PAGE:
Even with mobile crop rotation, southern villages were necessarily less mobile than northern. The natives continued their seasonal occupation but tended to move into fixed villages near their lands. They adjusted to the change partially by developing a gender-oriented division of labor. The women cultivated crops and the men fished and hunted.
Scholars estimate that by the year 1600, the indigenous population of New England had reached 70,000–100,000.
At the time of the first European settlements in South America, Algonquian tribes occupied what is now New England, New Jersey, southeastern New York, New Brunswick, much of Canada east of the Rocky Mountains, Minnesota, Wisconsin, Michigan, Illinois, Indiana, Iowa, and were occasionally present in Kentucky. They were most concentrated in the New England region. The homeland of the Algonquian peoples is not known. At the time of the European arrival, the hegemonic Iroquois federation was regularly at war with Algonquian neighbours and forced other tribes out of Iroquois-occupied territories.
For about two centuries, Algonquians provided the main obstacles to the spread of Euro-American settlers, who concluded hundreds of peace treaties with them. Metacomet, Cornstalk, Tecumseh and Pontiac were leaders of Algonquian-speaking nations.
These tribes include Mohegan, Pequot, Narragansett, Wampanoag, Massachusett, Nipmuck, Pennacook, and Passamaquoddy. The Abenaki tribe is located in Maine and eastern Quebec. These tribes practiced some agriculture. The Maliseet of Maine, Quebec and New Brunswick, and the Mi'kmaq tribes of the Canadian Maritime provinces lived primarily on fishing. Further north are the Betsiamites, Atikamekw, Algonkin and Montagnais/Naskapi (Innu). The Beothuk people of Newfoundland are also believed to have been Algonquians, but their last known speaker died in the early 19th century. Few records of their language or culture remain.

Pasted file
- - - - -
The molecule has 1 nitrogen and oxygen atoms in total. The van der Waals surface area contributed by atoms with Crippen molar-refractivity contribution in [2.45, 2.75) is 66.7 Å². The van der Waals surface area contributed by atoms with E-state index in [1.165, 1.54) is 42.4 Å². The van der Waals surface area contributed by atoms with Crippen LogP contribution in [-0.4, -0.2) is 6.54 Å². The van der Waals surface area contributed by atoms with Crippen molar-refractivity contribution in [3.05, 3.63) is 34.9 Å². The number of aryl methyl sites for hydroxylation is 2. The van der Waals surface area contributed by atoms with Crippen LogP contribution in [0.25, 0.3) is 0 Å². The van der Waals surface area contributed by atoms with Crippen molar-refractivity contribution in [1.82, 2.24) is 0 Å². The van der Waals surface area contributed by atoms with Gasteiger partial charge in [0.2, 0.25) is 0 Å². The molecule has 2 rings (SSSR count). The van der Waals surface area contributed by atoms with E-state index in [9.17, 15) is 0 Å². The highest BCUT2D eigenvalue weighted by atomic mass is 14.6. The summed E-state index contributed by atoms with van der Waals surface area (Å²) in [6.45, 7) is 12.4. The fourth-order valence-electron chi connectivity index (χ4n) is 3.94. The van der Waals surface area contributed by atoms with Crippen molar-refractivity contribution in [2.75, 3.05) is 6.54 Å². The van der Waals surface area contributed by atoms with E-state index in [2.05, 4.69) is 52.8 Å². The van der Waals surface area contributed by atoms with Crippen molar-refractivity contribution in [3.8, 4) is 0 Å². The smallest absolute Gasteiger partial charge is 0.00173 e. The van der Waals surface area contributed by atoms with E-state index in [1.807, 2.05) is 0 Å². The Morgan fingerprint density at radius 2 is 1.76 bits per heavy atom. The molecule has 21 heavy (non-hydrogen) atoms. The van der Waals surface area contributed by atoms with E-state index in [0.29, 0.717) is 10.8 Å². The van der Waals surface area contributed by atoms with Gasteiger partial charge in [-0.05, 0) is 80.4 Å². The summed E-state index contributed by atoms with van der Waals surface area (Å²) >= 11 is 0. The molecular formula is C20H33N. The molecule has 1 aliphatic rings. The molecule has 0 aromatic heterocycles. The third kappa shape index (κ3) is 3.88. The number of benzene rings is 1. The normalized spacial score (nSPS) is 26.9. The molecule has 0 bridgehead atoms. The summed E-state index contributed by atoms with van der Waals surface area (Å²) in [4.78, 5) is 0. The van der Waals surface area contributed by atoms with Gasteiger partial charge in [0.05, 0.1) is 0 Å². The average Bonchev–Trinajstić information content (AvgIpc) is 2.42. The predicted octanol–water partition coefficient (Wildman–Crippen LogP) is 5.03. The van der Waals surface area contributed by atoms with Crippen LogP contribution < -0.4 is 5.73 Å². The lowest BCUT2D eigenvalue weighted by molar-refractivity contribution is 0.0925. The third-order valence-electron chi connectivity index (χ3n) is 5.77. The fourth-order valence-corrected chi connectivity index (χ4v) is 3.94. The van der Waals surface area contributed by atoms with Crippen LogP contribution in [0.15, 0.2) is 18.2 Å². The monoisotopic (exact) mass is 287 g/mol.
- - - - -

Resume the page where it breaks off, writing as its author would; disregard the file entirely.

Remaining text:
Ojibwe/Chippewa, Ottawa, Potawatomi, and a variety of Cree groups lived in Minnesota, Wisconsin, Upper Michigan, Western Ontario and the Canadian Prairies. The Arapaho, Blackfoot and Cheyenne are indigenous to the Great Plains.
The Shawnee, Illiniwek, Kickapoo, Menominee, Miami, and Sac and Fox, also known as the Sac and Fox Tribe and later known as the Meskwaki Indians lived throughout the present-day Midwest of the United States. Many were displaced over great distances through Indian removal west of the Mississippi River, to what is now Oklahoma.
Europeans devised tribal names to identify individual groups of Algonquian peoples and their languages that were often inaccurate or misleading in relation to affiliations. Today, intermarriage and close community alliances are common across the Algonquian peoples, making tribal divisions difficult to trace. Their languages are also quite similar. For instance, across Canada, Cree-speaking people may be able to understand each other with little difficulty. The Ojibwe language is close enough to the Western Cree languages to be partially understandable to speakers of the latter.